The early reviews on the Apple iPhone X are in. And although many reviewers have been pleased with the device, some have wondered if there’s a quirk with the handset’s Face ID face scanner.
Both Nilay Patel at The Verge and James Martin at CNET reported on Tuesday that when they used the iPhone in “bright sunlight,” the smartphone’s face scanner became “inconsistent.” Patel suggested in his review that he believed the problem had to do with infrared light and the iPhone X not being able to consistently adapt to it.
“I took a walk outside our NYC office in bright sunlight, and Face ID definitely had issues recognizing my face consistently while I was moving until I went into shade or brought the phone much closer to my face than usual,” he said.
Patel’s problem centered mainly on Face ID. Martin, however, noted that the direct sunlight was more of a problem when he was taking selfies with the front-facing camera.
AP technology writer Anick Jesdanun wrote in his own review that “Face ID worked better than expected in bright sunlight,” but added that at times, it wouldn’t work.
Other reviewers, including TIME’s Lisa Eadiccico, didn’t mention the problem.
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Apple’s iPhone X is the first to ship with the Face ID scanner. The technology scans a person’s face to verify his or her identity and provide access to the iPhone’s iOS software. It uses a variety of technologies to achieve that, including sensors and the front-facing camera.
For its part, Apple (AAPL) hasn’t said that direct sunlight would be a problem for its Face ID scanner. In a support page discussing how Face ID works, the company has said only that users should keep the device between 25 and 50cm from, and pointed at, their faces.
An Apple spokesperson pointed Fortune to that support page but didn’t comment directly on the reviews.
So, what might have caused the sunlight problems? Kevin Bowyer, a professor at Notre Dame and expert on biometric technology, thinks that it might be much ado about nothing and something that most users won’t experience.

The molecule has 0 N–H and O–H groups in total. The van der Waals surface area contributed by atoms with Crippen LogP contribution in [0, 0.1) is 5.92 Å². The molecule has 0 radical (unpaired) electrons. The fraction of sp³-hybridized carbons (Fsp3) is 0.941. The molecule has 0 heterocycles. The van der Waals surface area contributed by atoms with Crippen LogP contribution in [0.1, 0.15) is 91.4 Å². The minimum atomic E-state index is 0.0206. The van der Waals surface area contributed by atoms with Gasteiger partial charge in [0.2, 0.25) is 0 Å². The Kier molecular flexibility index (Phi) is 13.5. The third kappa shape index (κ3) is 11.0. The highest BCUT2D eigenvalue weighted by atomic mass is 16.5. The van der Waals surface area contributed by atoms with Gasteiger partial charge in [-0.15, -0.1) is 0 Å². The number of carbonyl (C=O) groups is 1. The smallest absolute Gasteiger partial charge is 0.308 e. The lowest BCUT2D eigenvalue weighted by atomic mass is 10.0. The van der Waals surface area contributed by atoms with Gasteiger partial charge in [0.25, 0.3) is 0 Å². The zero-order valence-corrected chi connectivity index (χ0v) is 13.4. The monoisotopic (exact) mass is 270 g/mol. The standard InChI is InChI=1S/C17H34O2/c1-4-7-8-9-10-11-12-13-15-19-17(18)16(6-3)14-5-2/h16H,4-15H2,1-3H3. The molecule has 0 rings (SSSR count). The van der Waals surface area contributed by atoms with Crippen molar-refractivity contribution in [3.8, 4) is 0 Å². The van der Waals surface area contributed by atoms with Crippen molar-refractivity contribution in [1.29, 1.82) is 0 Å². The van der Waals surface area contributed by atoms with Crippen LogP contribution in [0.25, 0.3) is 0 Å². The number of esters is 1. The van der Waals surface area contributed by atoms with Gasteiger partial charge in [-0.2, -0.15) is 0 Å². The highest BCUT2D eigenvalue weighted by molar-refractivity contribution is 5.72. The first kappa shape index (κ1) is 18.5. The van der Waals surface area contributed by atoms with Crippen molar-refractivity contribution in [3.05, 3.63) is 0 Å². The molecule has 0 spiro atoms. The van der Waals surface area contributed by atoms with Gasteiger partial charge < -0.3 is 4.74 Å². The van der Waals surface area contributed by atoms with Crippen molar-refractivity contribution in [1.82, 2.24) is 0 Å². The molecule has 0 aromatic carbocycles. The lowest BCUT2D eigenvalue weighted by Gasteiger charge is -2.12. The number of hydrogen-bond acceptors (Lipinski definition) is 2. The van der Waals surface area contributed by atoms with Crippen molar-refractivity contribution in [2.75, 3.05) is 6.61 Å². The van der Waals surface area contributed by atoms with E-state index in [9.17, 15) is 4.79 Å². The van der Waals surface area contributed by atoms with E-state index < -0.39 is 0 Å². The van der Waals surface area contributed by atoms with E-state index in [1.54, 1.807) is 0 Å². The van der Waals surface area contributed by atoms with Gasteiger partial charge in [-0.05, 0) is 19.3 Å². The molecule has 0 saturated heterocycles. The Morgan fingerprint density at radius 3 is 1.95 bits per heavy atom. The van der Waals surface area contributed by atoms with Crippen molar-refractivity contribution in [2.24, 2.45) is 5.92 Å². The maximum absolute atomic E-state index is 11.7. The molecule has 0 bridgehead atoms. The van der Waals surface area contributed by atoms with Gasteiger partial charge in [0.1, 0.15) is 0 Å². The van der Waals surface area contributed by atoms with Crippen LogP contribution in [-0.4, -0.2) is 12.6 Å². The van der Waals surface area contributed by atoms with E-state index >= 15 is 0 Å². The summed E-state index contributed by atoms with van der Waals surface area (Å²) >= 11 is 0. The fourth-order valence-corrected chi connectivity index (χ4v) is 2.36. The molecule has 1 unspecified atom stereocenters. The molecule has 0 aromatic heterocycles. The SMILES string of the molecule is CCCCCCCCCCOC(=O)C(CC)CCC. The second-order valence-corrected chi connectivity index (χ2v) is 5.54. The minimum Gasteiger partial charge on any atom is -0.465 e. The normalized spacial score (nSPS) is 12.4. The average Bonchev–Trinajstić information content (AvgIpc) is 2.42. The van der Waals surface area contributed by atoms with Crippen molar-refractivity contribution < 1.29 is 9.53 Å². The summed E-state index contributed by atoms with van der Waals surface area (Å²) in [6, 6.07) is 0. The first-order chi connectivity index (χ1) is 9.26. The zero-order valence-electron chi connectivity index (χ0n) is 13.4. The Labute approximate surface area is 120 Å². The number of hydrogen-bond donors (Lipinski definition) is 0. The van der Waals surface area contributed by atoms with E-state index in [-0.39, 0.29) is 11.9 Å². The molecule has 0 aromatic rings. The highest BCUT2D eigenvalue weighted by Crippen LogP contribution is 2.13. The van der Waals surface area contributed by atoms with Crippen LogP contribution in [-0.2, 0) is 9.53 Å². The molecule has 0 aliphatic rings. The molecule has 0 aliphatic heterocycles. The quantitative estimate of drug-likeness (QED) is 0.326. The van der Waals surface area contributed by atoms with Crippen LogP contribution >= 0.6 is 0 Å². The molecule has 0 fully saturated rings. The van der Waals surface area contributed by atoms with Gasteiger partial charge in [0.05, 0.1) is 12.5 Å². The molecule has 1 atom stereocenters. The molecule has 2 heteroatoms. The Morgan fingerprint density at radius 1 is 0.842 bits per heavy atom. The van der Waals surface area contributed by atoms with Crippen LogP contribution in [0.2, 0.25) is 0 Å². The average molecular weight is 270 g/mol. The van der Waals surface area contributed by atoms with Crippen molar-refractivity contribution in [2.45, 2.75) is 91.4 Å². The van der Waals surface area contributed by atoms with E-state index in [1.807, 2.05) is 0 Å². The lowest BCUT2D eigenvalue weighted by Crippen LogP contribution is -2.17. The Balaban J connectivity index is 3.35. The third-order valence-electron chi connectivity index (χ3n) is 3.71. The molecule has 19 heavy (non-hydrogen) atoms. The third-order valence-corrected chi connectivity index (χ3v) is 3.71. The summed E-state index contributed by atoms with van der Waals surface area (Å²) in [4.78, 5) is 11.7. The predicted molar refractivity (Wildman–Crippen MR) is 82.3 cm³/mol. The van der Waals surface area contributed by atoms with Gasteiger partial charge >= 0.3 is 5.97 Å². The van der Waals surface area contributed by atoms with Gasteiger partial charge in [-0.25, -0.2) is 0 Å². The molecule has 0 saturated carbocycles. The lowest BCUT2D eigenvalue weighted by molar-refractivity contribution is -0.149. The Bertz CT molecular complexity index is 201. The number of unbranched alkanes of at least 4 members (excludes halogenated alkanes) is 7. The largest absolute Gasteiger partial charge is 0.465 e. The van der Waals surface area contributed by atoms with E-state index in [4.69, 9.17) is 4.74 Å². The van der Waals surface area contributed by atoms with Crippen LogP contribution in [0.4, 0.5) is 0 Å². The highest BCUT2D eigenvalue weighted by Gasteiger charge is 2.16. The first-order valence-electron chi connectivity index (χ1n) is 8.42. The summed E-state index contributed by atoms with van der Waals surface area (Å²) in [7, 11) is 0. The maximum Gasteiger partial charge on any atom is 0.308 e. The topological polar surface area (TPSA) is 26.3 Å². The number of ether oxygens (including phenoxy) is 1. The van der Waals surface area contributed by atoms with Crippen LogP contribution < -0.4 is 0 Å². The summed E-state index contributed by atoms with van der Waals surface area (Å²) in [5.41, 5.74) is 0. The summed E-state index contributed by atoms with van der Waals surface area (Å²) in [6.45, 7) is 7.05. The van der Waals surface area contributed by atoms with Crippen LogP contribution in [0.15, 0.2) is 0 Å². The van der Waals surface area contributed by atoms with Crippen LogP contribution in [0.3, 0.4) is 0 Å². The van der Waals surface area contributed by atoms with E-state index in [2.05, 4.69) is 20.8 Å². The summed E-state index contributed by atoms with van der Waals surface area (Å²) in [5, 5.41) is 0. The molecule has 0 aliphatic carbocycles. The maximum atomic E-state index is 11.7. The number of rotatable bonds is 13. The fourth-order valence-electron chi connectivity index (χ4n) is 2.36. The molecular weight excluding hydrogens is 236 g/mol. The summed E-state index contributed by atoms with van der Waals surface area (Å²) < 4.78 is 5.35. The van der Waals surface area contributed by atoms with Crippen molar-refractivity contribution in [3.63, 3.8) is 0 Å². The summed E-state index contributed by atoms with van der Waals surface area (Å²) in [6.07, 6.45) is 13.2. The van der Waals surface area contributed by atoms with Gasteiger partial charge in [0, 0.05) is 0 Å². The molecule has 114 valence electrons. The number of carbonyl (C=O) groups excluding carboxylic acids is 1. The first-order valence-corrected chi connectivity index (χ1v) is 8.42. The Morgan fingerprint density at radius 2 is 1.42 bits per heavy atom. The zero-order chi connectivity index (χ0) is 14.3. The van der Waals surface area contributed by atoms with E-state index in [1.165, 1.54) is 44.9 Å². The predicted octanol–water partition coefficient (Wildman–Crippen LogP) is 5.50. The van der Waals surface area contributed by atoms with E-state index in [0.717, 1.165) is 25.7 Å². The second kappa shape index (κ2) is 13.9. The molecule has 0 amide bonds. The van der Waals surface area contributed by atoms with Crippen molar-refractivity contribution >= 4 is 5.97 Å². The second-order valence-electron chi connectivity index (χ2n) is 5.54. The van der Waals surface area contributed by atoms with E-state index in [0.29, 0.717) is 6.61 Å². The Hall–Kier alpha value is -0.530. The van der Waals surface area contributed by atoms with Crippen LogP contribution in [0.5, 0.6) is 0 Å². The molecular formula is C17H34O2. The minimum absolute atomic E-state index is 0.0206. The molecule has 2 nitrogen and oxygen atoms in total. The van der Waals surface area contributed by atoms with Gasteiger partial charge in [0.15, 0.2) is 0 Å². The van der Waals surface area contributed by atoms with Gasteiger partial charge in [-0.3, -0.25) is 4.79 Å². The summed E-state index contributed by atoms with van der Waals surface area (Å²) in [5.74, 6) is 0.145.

“I will say that I am skeptical—skeptical that there is any serious performance degradation in any normal ‘direct sunlight,'” Bowyer told Fortune in an interview. “Sure, there is probably something in some extreme conditions—maybe high noon in Death Valley or something. But I will be surprised if anyone had documented any large problem in normal sunny conditions.”
Anil Jain, another expert and professor at Michigan State University, said that “extreme sunlight illumination causes specular reflections on the face that make it difficult for the depth sensor…to accurately estimate the depth.” That, in turn, could technically cause Face ID to break down. But the chances of that happening too often to users appear to be minimal.
Bowyer, for instance, said that if users actually find that direct sunlight is a problem every now and then, all they’d need to do is “have their back to the direct sunlight” and it should work just fine.
So it’s possible that what the reviewers are seeing is purely anecdotal and something that could be easily fixed. It’s similar to Apple’s Touch ID fingerprint sensor, which generally works, but at times, doesn’t register a person’s fingerprint if they mistakenly place their fingers improperly on the sensor.
Apple’s iPhone X, including its Face ID, will be put to the test starting on Friday, when the device makes its ways to customers around the globe. For now, though, there’s no reason to believe the smartphone has a problem in direct sunlight.